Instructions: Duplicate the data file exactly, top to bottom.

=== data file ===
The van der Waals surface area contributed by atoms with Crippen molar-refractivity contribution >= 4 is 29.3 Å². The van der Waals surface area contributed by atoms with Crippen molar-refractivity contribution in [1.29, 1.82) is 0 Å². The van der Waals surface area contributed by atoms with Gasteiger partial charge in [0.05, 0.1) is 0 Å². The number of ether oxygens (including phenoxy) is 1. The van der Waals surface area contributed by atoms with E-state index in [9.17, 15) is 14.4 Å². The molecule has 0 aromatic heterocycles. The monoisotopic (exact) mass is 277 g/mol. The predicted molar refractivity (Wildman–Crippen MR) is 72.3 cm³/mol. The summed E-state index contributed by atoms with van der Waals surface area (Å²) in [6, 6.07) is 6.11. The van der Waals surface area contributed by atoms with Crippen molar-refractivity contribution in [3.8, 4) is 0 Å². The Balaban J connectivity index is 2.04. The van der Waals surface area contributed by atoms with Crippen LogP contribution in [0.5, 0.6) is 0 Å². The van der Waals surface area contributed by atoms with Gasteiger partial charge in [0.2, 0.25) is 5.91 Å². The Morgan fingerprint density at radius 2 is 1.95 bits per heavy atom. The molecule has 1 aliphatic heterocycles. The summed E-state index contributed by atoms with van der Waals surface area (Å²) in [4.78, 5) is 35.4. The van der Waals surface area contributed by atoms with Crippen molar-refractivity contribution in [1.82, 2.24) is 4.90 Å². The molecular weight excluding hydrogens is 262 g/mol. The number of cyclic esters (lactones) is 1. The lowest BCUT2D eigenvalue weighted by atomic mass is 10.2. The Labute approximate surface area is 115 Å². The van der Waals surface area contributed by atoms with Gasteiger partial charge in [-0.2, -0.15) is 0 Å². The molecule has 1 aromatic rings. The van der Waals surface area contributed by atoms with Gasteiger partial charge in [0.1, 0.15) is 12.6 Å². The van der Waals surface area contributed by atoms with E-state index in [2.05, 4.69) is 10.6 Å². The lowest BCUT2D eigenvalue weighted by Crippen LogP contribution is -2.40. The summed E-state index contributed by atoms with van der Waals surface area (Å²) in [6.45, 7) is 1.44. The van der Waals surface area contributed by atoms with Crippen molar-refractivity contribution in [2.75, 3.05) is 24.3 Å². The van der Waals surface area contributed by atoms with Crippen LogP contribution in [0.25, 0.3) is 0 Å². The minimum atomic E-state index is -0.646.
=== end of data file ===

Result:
The van der Waals surface area contributed by atoms with Crippen molar-refractivity contribution >= 4 is 29.3 Å². The van der Waals surface area contributed by atoms with Crippen molar-refractivity contribution in [1.29, 1.82) is 0 Å². The van der Waals surface area contributed by atoms with Gasteiger partial charge in [0.05, 0.1) is 0 Å². The number of ether oxygens (including phenoxy) is 1. The van der Waals surface area contributed by atoms with E-state index in [9.17, 15) is 14.4 Å². The molecule has 0 aromatic heterocycles. The monoisotopic (exact) mass is 277 g/mol. The predicted molar refractivity (Wildman–Crippen MR) is 72.3 cm³/mol. The summed E-state index contributed by atoms with van der Waals surface area (Å²) in [6, 6.07) is 6.11. The van der Waals surface area contributed by atoms with Crippen molar-refractivity contribution in [3.8, 4) is 0 Å². The Balaban J connectivity index is 2.04. The van der Waals surface area contributed by atoms with Crippen LogP contribution in [0.5, 0.6) is 0 Å². The van der Waals surface area contributed by atoms with Gasteiger partial charge in [0.2, 0.25) is 5.91 Å². The Morgan fingerprint density at radius 2 is 1.95 bits per heavy atom. The molecule has 1 aliphatic heterocycles. The summed E-state index contributed by atoms with van der Waals surface area (Å²) in [4.78, 5) is 35.4. The van der Waals surface area contributed by atoms with Crippen molar-refractivity contribution in [1.82, 2.24) is 4.90 Å². The molecular weight excluding hydrogens is 262 g/mol. The number of cyclic esters (lactones) is 1. The lowest BCUT2D eigenvalue weighted by atomic mass is 10.2. The Labute approximate surface area is 115 Å². The van der Waals surface area contributed by atoms with Gasteiger partial charge in [-0.2, -0.15) is 0 Å². The molecule has 1 aromatic rings. The van der Waals surface area contributed by atoms with Gasteiger partial charge in [0.1, 0.15) is 12.6 Å². The van der Waals surface area contributed by atoms with E-state index in [2.05, 4.69) is 10.6 Å². The lowest BCUT2D eigenvalue weighted by Crippen LogP contribution is -2.40. The summed E-state index contributed by atoms with van der Waals surface area (Å²) in [6.45, 7) is 1.44. The van der Waals surface area contributed by atoms with Crippen molar-refractivity contribution in [2.75, 3.05) is 24.3 Å². The van der Waals surface area contributed by atoms with Crippen LogP contribution in [0.25, 0.3) is 0 Å². The minimum atomic E-state index is -0.646.